Some Mass. college degrees pay off – but many others don’t
Arts, humanities have low rates of economic return
DOES ATTENDING college pay off?
It depends which college you go to and what you study, according to a new report released by College101, a nonprofit focused on higher education advocacy.
The report finds that a majority of college degrees in Massachusetts are a good investment – but not all of them are. Students who study the arts and humanities are less likely to earn high enough wages to pay back their investment in their degree, while students in engineering and computer science will almost certainly earn back the cost of their education in less than five years. Massachusetts’ private universities that are not well-ranked nationally are less likely than both public universities or nationally-ranked private universities to give graduates the skills they need to earn back the cost of their degree.
Stig Leschly, a Harvard Business School lecturer and the CEO and founder of College101, who wrote the report, said he would never suggest that a return on investment or the economic value of a degree are the only factors that matter when choosing a college. But, Leschly said, “They are near the top of the list in my experience for a very, very large percentage of students and families when they decide where to go to college and how to pick a major.”
The report found that a majority of those in the sample – 55 percent of programs and 63 percent of graduates – earned enough of an extra wage due to their college degree that they could recoup the cost of college within 10 years.
However, 26 percent of programs, accounting for 19 percent of graduates, either got no additional wages due to their degree, or the increase was small enough that it would take more than 20 years to pay for their degree.
“While most degree programs pay off really quickly, we can see over one-quarter that either take a tremendously long time to pay off or, even worse, have no return on investment altogether,” said Michael Itzkowitz, a senior fellow with Third Way, a public policy think tank, and a former Obama education official, who supplied the data for the study.
There were some stark differences even within different types of programs. For example, among certificate degree programs, around two-thirds of graduates (68 percent) earned back the cost of their certificate in less than five years. But just under one-third (30 percent) never earned back that money.
Itzkowitz said this points to the fact that some shorter-term programs can get students graduated and into the workforce quickly – but others are likely to have no return on investment whatsoever.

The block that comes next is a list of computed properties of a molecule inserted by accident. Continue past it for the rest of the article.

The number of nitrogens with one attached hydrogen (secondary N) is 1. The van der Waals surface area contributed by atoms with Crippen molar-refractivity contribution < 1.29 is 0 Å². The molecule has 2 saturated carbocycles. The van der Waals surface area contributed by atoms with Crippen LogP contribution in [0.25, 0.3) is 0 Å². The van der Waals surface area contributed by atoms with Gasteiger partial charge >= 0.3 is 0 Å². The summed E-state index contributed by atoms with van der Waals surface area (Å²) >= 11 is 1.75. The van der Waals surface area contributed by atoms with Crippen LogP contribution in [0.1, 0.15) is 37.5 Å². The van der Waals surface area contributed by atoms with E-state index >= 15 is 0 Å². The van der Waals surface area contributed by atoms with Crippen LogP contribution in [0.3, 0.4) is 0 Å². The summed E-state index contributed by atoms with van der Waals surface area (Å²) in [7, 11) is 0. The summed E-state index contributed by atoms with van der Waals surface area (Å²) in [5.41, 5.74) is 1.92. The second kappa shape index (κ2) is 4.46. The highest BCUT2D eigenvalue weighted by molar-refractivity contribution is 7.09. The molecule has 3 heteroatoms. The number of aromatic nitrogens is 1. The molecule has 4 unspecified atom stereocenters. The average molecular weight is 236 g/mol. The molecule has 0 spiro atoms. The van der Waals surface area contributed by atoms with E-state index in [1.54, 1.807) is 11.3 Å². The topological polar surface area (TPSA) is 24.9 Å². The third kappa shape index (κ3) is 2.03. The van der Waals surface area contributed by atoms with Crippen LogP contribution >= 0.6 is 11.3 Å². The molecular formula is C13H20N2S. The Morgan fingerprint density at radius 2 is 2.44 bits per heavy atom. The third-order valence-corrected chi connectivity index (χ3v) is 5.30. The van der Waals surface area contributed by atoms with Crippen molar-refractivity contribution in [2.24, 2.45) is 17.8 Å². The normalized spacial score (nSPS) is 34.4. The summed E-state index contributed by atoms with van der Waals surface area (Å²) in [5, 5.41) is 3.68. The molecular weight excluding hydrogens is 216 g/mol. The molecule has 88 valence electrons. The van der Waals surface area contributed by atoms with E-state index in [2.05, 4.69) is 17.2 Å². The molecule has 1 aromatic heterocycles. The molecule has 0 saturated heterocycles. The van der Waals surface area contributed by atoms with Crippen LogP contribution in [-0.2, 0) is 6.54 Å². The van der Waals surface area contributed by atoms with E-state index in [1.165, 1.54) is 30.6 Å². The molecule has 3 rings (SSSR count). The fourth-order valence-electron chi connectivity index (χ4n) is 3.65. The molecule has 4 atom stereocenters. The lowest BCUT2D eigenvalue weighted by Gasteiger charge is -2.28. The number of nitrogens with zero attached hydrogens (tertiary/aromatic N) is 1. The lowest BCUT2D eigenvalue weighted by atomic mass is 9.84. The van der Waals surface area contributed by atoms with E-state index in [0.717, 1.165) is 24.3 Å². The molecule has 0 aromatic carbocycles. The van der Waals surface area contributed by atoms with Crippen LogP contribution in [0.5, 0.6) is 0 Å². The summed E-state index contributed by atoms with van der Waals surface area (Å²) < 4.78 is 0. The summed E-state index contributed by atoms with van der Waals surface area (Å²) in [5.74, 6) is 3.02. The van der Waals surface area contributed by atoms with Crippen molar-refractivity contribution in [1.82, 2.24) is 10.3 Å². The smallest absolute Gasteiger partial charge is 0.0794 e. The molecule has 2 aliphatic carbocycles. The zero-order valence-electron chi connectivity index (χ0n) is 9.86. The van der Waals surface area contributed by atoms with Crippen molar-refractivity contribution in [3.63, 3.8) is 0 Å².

Two factors that were particularly relevant were field of study and type of school.
For graduates who obtained bachelor’s degrees in the arts, like music or film, 73 percent would take 20 years or would never earn back the money they paid for their degree. The humanities (fields like literature, psychology, or philosophy) and the sciences (like biology or chemistry) also had lower rates of return. In contrast, graduates with bachelor’s degrees in business and management; engineering and computer science; and economics, math, and statistics were virtually guaranteed to earn back the cost of their degree within 10 years.
Leschly said plenty of students might still choose to get a costly bachelor’s degree in the arts. But he said the information about earnings should be available to them so they can make an educated choice. “Students need to be aware that the typical outcome for them in the labor market is what it is,” he said.
The study also compared different types of schools: community colleges, public universities, and private colleges, distinguishing between private colleges that were nationally ranked (in US News and World Report’s top 100 lists of national or liberal arts colleges) and those that were not.
The report found a similar return on investment between public, four-year colleges and private, nationally ranked colleges. In each case, 65 to 66 percent of graduates earned back the cost of a degree within 10 years. This does not mean their wages are the same, since if a private college is more expensive, the wage premium paid must be higher to recoup that cost.
For private, four-year colleges that were not nationally ranked, just 53 percent of graduates recouped the cost of a degree in less than a decade.
The study has important implications for students considering college, as it makes clear that the cost of a college degree does not necessarily correlate with its value. The report’s authors argue that students should ask for information from colleges about earnings outcomes, and colleges should share this information and consider it when deciding what programs to invest in. The report also suggests that accrediting agencies take earnings outcomes into account when regulating schools.Yazmin Guzman, a researcher on the report, said she herself was a low-income, first-generation student of color. She attended MIT. She has siblings who attended two-year schools and a local state school.
“For a lot of us, we’ve been told that college is the way to actually succeed and gain the money you need to support yourself and your family,” Guzman said. “But one of the things we found out with this data is 20 percent of all students who went to Massachusetts colleges, even if they graduated, they take at least 20 years to recoup the cost of college or never recoup it at all. That’s very important for students in similar situations as I was in to understand and know and have the information more widely available.”